Ideally the computational method should be able to predict affinity before a compound is synthesized and hence in theory only one compound needs to be synthesized. The reality however is that present computational methods provide at best only qualitative accurate estimates of affinity. Therefore in practice it still takes several iterations of design, synthesis, and testing before an optimal molecule is discovered. On the other hand, computational methods have accelerated discovery by reducing the number of iterations required and in addition have often provided more novel small molecule structures.

Drug design with the help of computers may be used at any of the following stages of drug discovery:
  1. hit identification using virtual screening
    Virtual screening
    Virtual screening is a computational technique used in drug discovery research. By using computers, it deals with the quick search of large libraries of chemical structures in order to identify those structures which are most likely to bind to a drug target, typically a protein receptor or...

     (structure- or ligand-based design)
  2. hit-to-lead
    Drug discovery hit to lead
    Early drug discovery involves several phases from target identification to preclinical development. The identification of small molecule modulators of protein function and the process of transforming these into high-content lead series are key activities in modern drug discovery. The Hit-to-Lead...

     optimization of affinity and selectivity (structure-based design, QSAR
    Quantitative structure-activity relationship
    Quantitative structure–activity relationship or QSPR is the process by which chemical structure is quantitatively correlated with a well defined process, such as biological activity or chemical reactivity.For example, biological activity can be expressed quantitatively as the concentration of a...

    , etc.)
  3. lead optimization
    Drug development
    Drug development is a blanket term used to define the process of bringing a new drug to the market once a lead compound has been identified through the process of drug discovery...

     optimization of other pharmaceutical properties while maintaining affinity


In order to overcome the insufficient prediction of binding affinity calculated by recent scoring functions, the protein-ligand interaction and compound 3D structure information are used to analysis. For structure-based drug design, several post-screening analysis focusing on protein-ligand interaction has been developed for improving enrichment and effectively mining potential candidates:
  • Consensus scoring
    • Selecting candidates by voting of multiple scoring functions
    • May lose the relationship between protein-ligand structural information and scoring criterion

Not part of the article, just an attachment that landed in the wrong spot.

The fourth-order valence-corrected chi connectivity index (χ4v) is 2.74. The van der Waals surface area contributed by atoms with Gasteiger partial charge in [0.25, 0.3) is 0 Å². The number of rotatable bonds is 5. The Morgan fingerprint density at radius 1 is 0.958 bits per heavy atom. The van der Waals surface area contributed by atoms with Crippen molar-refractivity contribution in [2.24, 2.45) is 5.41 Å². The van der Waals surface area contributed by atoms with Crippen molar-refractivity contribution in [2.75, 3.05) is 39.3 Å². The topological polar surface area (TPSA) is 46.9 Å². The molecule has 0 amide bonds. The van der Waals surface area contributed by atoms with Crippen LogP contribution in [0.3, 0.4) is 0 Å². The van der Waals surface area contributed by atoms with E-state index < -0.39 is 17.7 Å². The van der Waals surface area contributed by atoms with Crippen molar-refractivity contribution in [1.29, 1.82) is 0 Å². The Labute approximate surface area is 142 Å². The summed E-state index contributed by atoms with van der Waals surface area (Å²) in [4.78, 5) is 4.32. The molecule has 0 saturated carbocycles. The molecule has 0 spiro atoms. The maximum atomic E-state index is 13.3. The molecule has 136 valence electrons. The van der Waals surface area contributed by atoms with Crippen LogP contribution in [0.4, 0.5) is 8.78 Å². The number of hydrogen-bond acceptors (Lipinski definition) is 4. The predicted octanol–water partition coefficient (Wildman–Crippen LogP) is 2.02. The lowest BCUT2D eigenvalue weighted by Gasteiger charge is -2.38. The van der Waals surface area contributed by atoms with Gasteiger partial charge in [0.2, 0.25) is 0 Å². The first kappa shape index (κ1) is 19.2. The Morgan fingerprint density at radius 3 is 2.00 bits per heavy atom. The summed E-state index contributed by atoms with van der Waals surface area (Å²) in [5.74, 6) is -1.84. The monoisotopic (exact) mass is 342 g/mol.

• Geometric analysis
    • Comparing protein-ligand interactions by visually inspecting individual structures
    • Becoming intractable when the number of complexes to be analyzed increasing
  • Cluster analysis
    • Represent and cluster candidates according to protein-ligand 3D information
    • Needs meaningful representation of protein-ligand interactions.

Examples


A particular example of rational drug design involves the use of three-dimensional information about biomolecules obtained from such techniques as X-ray crystallography and NMR spectroscopy. This approach to drug discovery is sometimes referred to as structure-based drug design. The first unequivocal example of the application of structure-based drug design leading to an approved drug is the carbonic anhydrase inhibitor dorzolamide
Dorzolamide
Dorzolamide is a carbonic anhydrase inhibitor. It is an anti-glaucoma agent and topically applied in the form of eye drops. This drug, developed by Merck, was the first drug in human therapy which resulted from structure-based drug design...

, which was approved in 1995.

Another important case study in rational drug design is imatinib
Imatinib
Imatinib is a drug used to treat certain types of cancer. It is currently marketed by Novartis as Gleevec or Glivec as its mesylate salt, imatinib mesilate . It is used in treating chronic myelogenous leukemia , gastrointestinal stromal tumors and some other diseases...

, a tyrosine kinase
Tyrosine kinase
A tyrosine kinase is an enzyme that can transfer a phosphate group from ATP to a protein in a cell. It functions as an "on" or "off" switch in many cellular functions....

 inhibitor designed specifically for the bcr-abl fusion protein that is characteristic for Philadelphia chromosome
Philadelphia chromosome
Philadelphia chromosome or Philadelphia translocation is a specific chromosomal abnormality that is associated with chronic myelogenous leukemia . It is the result of a reciprocal translocation between chromosome 9 and 22, and is specifically designated t...

-positive leukemia
Leukemia
Leukemia or leukaemia is a type of cancer of the blood or bone marrow characterized by an abnormal increase of immature white blood cells called "blasts". Leukemia is a broad term covering a spectrum of diseases...